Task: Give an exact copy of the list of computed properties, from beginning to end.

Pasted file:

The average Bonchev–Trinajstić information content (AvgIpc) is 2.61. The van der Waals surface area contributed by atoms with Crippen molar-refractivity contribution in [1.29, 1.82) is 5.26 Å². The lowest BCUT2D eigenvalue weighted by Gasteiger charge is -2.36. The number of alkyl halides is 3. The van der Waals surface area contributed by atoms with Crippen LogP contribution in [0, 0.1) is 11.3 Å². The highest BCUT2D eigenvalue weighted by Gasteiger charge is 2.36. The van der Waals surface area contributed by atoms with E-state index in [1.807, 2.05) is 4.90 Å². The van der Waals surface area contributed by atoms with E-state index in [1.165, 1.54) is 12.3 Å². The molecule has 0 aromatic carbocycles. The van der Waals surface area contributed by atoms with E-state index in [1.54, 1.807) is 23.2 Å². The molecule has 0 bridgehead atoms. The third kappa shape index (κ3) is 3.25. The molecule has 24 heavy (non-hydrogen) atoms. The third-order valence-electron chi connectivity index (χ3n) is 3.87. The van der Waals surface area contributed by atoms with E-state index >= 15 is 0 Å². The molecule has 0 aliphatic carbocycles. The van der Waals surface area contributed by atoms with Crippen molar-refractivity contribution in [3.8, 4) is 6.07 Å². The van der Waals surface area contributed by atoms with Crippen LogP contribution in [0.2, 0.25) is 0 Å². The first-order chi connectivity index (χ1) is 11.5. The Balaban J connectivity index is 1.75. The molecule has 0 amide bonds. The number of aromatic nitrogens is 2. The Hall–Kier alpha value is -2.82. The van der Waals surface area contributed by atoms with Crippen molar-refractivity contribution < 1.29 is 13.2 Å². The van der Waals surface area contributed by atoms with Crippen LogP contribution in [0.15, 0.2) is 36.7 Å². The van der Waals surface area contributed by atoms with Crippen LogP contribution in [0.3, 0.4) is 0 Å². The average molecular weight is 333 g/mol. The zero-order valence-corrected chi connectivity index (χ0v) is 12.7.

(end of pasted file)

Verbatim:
The average Bonchev–Trinajstić information content (AvgIpc) is 2.61. The van der Waals surface area contributed by atoms with Crippen molar-refractivity contribution in [1.29, 1.82) is 5.26 Å². The lowest BCUT2D eigenvalue weighted by Gasteiger charge is -2.36. The number of alkyl halides is 3. The van der Waals surface area contributed by atoms with Crippen LogP contribution in [0, 0.1) is 11.3 Å². The highest BCUT2D eigenvalue weighted by Gasteiger charge is 2.36. The van der Waals surface area contributed by atoms with E-state index in [1.807, 2.05) is 4.90 Å². The van der Waals surface area contributed by atoms with E-state index in [1.165, 1.54) is 12.3 Å². The molecule has 0 aromatic carbocycles. The van der Waals surface area contributed by atoms with E-state index in [1.54, 1.807) is 23.2 Å². The molecule has 0 bridgehead atoms. The third kappa shape index (κ3) is 3.25. The molecule has 24 heavy (non-hydrogen) atoms. The third-order valence-electron chi connectivity index (χ3n) is 3.87. The van der Waals surface area contributed by atoms with E-state index >= 15 is 0 Å². The molecule has 0 aliphatic carbocycles. The van der Waals surface area contributed by atoms with Crippen molar-refractivity contribution in [3.8, 4) is 6.07 Å². The van der Waals surface area contributed by atoms with Crippen LogP contribution in [0.2, 0.25) is 0 Å². The first-order chi connectivity index (χ1) is 11.5. The Balaban J connectivity index is 1.75. The molecule has 0 amide bonds. The number of aromatic nitrogens is 2. The Hall–Kier alpha value is -2.82. The van der Waals surface area contributed by atoms with Crippen molar-refractivity contribution < 1.29 is 13.2 Å². The van der Waals surface area contributed by atoms with Crippen LogP contribution in [0.15, 0.2) is 36.7 Å². The van der Waals surface area contributed by atoms with Crippen LogP contribution in [0.3, 0.4) is 0 Å². The average molecular weight is 333 g/mol. The zero-order valence-corrected chi connectivity index (χ0v) is 12.7.